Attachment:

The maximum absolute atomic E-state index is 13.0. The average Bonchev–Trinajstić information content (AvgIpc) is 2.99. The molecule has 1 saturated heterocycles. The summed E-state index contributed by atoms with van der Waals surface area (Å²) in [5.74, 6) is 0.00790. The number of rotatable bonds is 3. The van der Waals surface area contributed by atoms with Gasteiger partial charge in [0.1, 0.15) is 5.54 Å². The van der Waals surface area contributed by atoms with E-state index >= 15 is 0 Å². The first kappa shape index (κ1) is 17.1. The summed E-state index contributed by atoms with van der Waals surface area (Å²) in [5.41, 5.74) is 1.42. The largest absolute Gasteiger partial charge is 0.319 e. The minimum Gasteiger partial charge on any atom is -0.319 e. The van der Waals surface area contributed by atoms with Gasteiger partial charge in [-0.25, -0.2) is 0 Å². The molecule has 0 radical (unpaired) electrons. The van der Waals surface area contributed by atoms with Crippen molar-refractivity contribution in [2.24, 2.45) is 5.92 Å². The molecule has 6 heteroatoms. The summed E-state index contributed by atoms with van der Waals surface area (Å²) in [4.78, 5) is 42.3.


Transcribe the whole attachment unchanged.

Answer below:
The maximum absolute atomic E-state index is 13.0. The average Bonchev–Trinajstić information content (AvgIpc) is 2.99. The molecule has 1 saturated heterocycles. The summed E-state index contributed by atoms with van der Waals surface area (Å²) in [5.74, 6) is 0.00790. The number of rotatable bonds is 3. The van der Waals surface area contributed by atoms with Gasteiger partial charge in [0.1, 0.15) is 5.54 Å². The van der Waals surface area contributed by atoms with E-state index >= 15 is 0 Å². The first kappa shape index (κ1) is 17.1. The summed E-state index contributed by atoms with van der Waals surface area (Å²) in [5.41, 5.74) is 1.42. The largest absolute Gasteiger partial charge is 0.319 e. The minimum Gasteiger partial charge on any atom is -0.319 e. The van der Waals surface area contributed by atoms with Gasteiger partial charge in [-0.25, -0.2) is 0 Å². The molecule has 0 radical (unpaired) electrons. The van der Waals surface area contributed by atoms with Crippen molar-refractivity contribution in [2.24, 2.45) is 5.92 Å². The molecule has 6 heteroatoms. The summed E-state index contributed by atoms with van der Waals surface area (Å²) in [4.78, 5) is 42.3.